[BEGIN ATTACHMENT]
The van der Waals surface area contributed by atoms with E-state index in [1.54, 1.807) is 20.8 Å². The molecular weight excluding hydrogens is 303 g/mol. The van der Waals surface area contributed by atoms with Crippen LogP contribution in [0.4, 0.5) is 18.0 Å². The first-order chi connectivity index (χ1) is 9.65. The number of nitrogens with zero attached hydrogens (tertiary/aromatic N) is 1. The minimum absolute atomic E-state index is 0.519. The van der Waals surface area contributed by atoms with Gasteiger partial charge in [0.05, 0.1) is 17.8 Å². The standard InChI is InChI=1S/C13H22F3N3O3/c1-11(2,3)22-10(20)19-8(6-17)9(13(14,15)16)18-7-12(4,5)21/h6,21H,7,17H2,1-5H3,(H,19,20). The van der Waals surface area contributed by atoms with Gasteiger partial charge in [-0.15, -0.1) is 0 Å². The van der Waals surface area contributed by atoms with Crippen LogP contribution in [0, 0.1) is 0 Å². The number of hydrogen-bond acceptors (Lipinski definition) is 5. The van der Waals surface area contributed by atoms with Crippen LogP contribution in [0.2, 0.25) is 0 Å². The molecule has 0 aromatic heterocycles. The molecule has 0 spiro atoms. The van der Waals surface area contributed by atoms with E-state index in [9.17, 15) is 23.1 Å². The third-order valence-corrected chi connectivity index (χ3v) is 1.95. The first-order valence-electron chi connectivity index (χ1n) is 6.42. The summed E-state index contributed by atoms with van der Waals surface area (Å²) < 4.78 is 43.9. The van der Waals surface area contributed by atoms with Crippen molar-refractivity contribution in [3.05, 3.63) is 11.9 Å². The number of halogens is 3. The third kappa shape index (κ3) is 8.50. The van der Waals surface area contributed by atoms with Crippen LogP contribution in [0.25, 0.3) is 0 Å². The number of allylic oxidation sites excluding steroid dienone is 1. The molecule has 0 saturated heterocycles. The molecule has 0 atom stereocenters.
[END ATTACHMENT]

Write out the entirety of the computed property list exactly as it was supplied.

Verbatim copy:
The van der Waals surface area contributed by atoms with E-state index in [1.54, 1.807) is 20.8 Å². The molecular weight excluding hydrogens is 303 g/mol. The van der Waals surface area contributed by atoms with Crippen LogP contribution in [0.4, 0.5) is 18.0 Å². The first-order chi connectivity index (χ1) is 9.65. The number of nitrogens with zero attached hydrogens (tertiary/aromatic N) is 1. The minimum absolute atomic E-state index is 0.519. The van der Waals surface area contributed by atoms with Gasteiger partial charge in [0.05, 0.1) is 17.8 Å². The standard InChI is InChI=1S/C13H22F3N3O3/c1-11(2,3)22-10(20)19-8(6-17)9(13(14,15)16)18-7-12(4,5)21/h6,21H,7,17H2,1-5H3,(H,19,20). The van der Waals surface area contributed by atoms with Gasteiger partial charge in [-0.15, -0.1) is 0 Å². The van der Waals surface area contributed by atoms with Crippen LogP contribution in [0, 0.1) is 0 Å². The number of hydrogen-bond acceptors (Lipinski definition) is 5. The van der Waals surface area contributed by atoms with Crippen LogP contribution in [0.2, 0.25) is 0 Å². The molecule has 0 aromatic heterocycles. The molecule has 0 spiro atoms. The van der Waals surface area contributed by atoms with E-state index in [9.17, 15) is 23.1 Å². The third-order valence-corrected chi connectivity index (χ3v) is 1.95. The first-order valence-electron chi connectivity index (χ1n) is 6.42. The summed E-state index contributed by atoms with van der Waals surface area (Å²) < 4.78 is 43.9. The van der Waals surface area contributed by atoms with Crippen molar-refractivity contribution in [3.05, 3.63) is 11.9 Å². The number of halogens is 3. The third kappa shape index (κ3) is 8.50. The van der Waals surface area contributed by atoms with Crippen LogP contribution in [0.25, 0.3) is 0 Å². The number of allylic oxidation sites excluding steroid dienone is 1. The molecule has 0 saturated heterocycles. The molecule has 0 atom stereocenters.